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46709 Posts in 5588 Topics by 13297 Members Latest Member: - Shane786 Most online today: 28 - most online ever: 429 (November 03, 2007, 04:35:43 AM)
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Author Topic: Party went bananas. How do I keep the campaign going from here?  (Read 1796 times)
Warrior Monk
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Posts: 117


« on: June 27, 2011, 01:51:48 PM »

Last session of the, let's say, generic heartbreaker my group is currently playing, went spinning in a different way than expected. Not that I complain, I kinda like the result, but it turns out that a generic dungeon crawler RPG has turned into... well, it can be part diplomatic, part big scale battles, part conspiration scheme RPG. Game system isn't mean to be strong at this so I'll have to improvise some mechanics and I'm taking suggestions. However, mostly I would like to share our experience since it may help people here prepare their systems or make games around this situation.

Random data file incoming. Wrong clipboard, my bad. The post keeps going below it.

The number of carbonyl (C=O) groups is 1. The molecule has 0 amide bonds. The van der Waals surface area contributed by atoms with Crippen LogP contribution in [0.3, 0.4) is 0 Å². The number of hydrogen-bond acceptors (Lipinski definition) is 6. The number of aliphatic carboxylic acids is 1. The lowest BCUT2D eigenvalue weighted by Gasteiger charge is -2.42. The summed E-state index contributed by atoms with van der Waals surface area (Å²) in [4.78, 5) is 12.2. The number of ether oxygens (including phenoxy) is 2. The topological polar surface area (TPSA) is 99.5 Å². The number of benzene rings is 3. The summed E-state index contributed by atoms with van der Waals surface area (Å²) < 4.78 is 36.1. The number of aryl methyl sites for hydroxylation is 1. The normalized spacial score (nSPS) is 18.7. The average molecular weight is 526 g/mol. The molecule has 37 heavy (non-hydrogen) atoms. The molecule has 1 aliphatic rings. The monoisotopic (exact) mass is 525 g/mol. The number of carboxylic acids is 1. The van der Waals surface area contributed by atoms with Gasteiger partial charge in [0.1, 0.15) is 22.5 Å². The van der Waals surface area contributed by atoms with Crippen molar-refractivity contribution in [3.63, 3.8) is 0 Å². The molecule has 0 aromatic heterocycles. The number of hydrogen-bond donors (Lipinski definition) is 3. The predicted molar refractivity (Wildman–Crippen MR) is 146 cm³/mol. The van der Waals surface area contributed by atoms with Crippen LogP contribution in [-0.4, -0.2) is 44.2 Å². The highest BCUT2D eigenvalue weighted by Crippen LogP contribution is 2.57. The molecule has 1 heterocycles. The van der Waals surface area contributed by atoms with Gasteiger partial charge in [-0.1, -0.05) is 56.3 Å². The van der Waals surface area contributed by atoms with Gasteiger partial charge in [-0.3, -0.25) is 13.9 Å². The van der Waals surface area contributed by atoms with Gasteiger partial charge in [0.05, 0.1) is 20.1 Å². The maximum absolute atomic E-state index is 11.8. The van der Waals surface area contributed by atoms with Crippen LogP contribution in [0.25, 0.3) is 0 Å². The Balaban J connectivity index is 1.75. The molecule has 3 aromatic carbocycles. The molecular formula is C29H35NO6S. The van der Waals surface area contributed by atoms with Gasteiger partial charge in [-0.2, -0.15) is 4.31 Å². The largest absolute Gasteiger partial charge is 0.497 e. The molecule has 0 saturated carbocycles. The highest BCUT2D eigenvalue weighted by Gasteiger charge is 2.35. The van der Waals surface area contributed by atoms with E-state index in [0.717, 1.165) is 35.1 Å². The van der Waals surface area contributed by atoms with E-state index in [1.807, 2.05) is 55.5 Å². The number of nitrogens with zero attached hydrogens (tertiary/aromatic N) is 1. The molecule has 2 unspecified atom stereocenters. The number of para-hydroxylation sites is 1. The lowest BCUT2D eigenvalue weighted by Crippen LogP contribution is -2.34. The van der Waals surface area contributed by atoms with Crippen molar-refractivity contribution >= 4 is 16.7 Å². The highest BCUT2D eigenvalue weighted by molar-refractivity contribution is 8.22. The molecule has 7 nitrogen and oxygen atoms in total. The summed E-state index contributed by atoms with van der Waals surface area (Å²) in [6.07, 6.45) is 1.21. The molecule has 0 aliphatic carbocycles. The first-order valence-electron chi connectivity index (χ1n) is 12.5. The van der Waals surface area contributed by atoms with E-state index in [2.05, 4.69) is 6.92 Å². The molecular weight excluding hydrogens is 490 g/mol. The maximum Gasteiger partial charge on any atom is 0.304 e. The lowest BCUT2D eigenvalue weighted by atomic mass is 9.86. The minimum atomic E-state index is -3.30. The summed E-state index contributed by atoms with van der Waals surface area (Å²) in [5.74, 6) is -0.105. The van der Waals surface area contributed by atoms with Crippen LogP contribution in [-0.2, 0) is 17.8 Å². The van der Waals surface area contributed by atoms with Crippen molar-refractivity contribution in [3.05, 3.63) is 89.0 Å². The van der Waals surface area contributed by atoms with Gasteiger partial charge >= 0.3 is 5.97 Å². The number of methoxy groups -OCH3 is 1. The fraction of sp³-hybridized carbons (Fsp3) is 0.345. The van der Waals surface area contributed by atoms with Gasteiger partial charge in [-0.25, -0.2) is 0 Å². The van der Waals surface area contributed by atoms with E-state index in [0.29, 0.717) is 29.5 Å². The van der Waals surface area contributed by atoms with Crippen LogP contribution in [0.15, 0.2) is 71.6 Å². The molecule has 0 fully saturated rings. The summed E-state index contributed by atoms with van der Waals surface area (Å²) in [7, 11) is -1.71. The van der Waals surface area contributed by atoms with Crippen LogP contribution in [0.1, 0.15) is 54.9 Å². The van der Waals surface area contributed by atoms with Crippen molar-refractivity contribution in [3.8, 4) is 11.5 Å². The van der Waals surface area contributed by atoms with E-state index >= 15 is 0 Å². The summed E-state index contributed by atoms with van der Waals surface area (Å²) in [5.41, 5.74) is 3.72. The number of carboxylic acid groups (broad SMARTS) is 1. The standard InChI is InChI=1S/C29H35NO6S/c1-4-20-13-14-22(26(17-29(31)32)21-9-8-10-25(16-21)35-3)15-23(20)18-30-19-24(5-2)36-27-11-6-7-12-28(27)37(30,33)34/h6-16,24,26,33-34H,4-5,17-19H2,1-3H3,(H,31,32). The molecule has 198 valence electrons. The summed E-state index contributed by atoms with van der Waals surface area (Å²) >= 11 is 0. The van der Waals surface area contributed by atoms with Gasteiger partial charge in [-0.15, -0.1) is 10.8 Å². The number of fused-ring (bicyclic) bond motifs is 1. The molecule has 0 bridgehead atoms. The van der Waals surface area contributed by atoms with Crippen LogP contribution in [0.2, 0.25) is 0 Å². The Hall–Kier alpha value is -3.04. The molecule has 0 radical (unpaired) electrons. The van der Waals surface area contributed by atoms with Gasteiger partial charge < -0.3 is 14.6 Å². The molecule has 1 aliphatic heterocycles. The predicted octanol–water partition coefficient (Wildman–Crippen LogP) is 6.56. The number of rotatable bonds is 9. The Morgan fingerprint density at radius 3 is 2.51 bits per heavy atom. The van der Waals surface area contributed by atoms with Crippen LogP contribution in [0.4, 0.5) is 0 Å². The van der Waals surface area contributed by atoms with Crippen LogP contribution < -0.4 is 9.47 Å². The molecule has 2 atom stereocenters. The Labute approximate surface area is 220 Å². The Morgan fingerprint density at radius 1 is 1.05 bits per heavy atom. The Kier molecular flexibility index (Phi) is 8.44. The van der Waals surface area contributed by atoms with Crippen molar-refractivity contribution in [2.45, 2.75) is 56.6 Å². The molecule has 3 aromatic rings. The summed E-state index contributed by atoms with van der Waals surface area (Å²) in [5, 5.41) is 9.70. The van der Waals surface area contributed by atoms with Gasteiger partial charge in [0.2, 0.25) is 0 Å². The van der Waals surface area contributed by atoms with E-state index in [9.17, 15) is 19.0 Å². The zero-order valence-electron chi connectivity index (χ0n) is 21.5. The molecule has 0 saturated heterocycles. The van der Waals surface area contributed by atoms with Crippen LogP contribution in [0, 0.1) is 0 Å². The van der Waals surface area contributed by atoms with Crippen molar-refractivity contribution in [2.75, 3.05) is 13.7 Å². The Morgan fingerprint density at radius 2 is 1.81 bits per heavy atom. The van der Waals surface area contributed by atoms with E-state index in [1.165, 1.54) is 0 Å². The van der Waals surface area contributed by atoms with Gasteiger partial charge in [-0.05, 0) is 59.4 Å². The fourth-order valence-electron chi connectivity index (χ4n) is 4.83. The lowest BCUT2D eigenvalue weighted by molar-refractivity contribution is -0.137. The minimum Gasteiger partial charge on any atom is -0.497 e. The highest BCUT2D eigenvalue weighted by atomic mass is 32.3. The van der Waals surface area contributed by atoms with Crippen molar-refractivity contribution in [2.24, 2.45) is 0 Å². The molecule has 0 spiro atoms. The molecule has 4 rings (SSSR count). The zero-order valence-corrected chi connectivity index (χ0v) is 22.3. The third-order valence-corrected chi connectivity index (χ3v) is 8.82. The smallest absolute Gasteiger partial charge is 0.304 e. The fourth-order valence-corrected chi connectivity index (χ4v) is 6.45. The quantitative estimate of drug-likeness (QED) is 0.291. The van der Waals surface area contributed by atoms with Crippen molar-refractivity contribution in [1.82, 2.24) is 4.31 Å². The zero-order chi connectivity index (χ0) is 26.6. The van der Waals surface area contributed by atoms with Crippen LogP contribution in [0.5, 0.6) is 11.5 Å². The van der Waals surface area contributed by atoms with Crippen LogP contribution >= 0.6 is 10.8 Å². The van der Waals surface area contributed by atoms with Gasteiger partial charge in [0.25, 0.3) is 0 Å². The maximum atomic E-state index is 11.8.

Campaing started with the usual plot "characters have gone amnesiac, don't know what they did the last three years, now they are wanted for kidnapping a princess" Just to find the head of the princess among their belongings. They start to look for clues, meet old enemies they don't know a single thing about on the road, end up in a dungeon... where one of the players decides to kill his character to create a new one. This triggered the sudden change. I asked him to roleplay the situation and explain why his character becomes suicidal. Using the background and explaining the aspects the character was created with, we agreed that the character had family issues, that he couldn't stand seeing his family argue and fall apart, and since the party was his family now and they have been fighting a lot among themselves in the last session, he was feeling like his family was falling apart again, so he threats them with his suicide. His fellows come to reason and try to stop him, but they fail miserably and the final words of his companion became their new aspect: "it's your fault!"